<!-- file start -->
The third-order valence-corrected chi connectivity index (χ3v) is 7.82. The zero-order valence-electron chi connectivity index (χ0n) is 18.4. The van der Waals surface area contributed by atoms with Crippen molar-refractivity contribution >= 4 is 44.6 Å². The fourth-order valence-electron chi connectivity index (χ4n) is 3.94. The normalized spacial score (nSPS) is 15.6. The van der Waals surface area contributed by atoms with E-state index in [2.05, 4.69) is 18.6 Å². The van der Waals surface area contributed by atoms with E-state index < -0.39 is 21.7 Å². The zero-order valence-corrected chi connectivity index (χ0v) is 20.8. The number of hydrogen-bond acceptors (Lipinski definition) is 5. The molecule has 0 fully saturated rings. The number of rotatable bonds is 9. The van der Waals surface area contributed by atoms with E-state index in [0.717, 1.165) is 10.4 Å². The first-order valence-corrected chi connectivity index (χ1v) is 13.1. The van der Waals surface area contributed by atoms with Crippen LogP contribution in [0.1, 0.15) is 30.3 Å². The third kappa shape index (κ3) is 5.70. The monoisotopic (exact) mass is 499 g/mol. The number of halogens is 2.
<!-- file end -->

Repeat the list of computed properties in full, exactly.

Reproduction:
The third-order valence-corrected chi connectivity index (χ3v) is 7.82. The zero-order valence-electron chi connectivity index (χ0n) is 18.4. The van der Waals surface area contributed by atoms with Crippen molar-refractivity contribution >= 4 is 44.6 Å². The fourth-order valence-electron chi connectivity index (χ4n) is 3.94. The normalized spacial score (nSPS) is 15.6. The van der Waals surface area contributed by atoms with E-state index in [2.05, 4.69) is 18.6 Å². The van der Waals surface area contributed by atoms with E-state index < -0.39 is 21.7 Å². The zero-order valence-corrected chi connectivity index (χ0v) is 20.8. The number of hydrogen-bond acceptors (Lipinski definition) is 5. The molecule has 0 fully saturated rings. The number of rotatable bonds is 9. The van der Waals surface area contributed by atoms with E-state index in [0.717, 1.165) is 10.4 Å². The first-order valence-corrected chi connectivity index (χ1v) is 13.1. The van der Waals surface area contributed by atoms with Crippen LogP contribution in [0.1, 0.15) is 30.3 Å². The third kappa shape index (κ3) is 5.70. The monoisotopic (exact) mass is 499 g/mol. The number of halogens is 2.